When the New York Times starts to publish reports from the Pentagon Papers in 1971, Washington Post editor Ben Bradlee (Tom Hanks) bristles at the competition’s ability to break such big stories. In THE POST his newspaper is viewed as a local publication scratching for access to the President’s daughter’s wedding rather than a national outlet revealing how multiple administrations got the country involved with the Vietnam War. Even when the paper gets its hands on some pages from the classified Department of Defense studies, the Times is already ahead of them.
Opportunity arises when the Nixon administration pressures the Justice Department to impose an injunction blocking the Times from printing stories based on the Pentagon Papers. Post reporter Ben Bagdikian (Bob Odenkirk) tracks down the leaker, Daniel Ellsberg (Matthew Rhys), but as he and other writers and editorial staffers work furiously against the deadline, legal concerns may kill their pieces. It’s ultimately up to Post publisher Kay Graham (Meryl Streep), the first woman in the country to hold such a high role, to decide whether or not to risk going to press. Not only does she and others risk being charged with a felony and a prison sentence, but such an action could also drive investors to pull their funding of the Post’s initial public offering.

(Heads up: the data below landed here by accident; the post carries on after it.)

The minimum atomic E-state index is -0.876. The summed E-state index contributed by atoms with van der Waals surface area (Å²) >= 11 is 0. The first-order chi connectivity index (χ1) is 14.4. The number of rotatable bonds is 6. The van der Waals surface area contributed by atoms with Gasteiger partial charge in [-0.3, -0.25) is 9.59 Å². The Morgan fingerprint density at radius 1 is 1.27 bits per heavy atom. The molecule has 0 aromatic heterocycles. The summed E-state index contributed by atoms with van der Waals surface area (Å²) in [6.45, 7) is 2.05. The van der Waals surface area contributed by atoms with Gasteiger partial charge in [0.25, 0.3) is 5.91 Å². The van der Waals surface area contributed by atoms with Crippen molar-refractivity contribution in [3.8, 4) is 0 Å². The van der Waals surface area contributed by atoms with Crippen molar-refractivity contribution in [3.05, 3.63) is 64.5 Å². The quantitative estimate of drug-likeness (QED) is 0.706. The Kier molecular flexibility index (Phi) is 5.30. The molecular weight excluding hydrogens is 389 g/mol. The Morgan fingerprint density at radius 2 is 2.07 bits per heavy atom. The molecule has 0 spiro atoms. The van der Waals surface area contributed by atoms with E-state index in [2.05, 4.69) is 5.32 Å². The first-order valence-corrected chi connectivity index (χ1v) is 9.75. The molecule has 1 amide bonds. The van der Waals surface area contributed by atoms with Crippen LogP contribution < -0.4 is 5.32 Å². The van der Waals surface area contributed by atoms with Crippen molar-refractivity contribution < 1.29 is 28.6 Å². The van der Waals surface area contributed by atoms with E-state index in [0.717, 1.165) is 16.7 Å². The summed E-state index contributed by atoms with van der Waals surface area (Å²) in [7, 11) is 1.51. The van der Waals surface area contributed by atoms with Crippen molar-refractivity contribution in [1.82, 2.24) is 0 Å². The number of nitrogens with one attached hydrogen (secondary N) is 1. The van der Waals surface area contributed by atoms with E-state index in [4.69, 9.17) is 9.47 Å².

Collected with LINCOLN and BRIDGE OF SPIES, THE POST completes an unofficial American civics trilogy from director Steven Spielberg. All three films depict the struggle to live up to the country’s foundational ideals and the openness needed for a healthy democracy to function. The camera glides around the official and unofficial newsrooms, and telephones are like physical extensions emphasizing the connections to spread the information to the masses. Still, many of the most consequential conversations occur in confined spaces, marked by characters closing doors and showing how the biggest decisions are made by a select few out of view.
Spielberg ensures that this isn’t stodgy history about the importance of a free press. THE POST is paced, shot, and lit like a thriller. The delivery of a shoebox is fraught with the uncertainty of the explosiveness of its contents. Although a cardboard container wrapped in twine is less ornate than the Ark of the Covenant, the low angle opening of it is treated as though it too holds unimaginable power. When the printing press rumbles to life to produce the Post’s first Pentagon Papers story, Spielberg makes its strength known by showing items bouncing around on a desk like the ripples in a cup signalling a Tyrannosaurus rex’s arrival in JURASSIC PARK.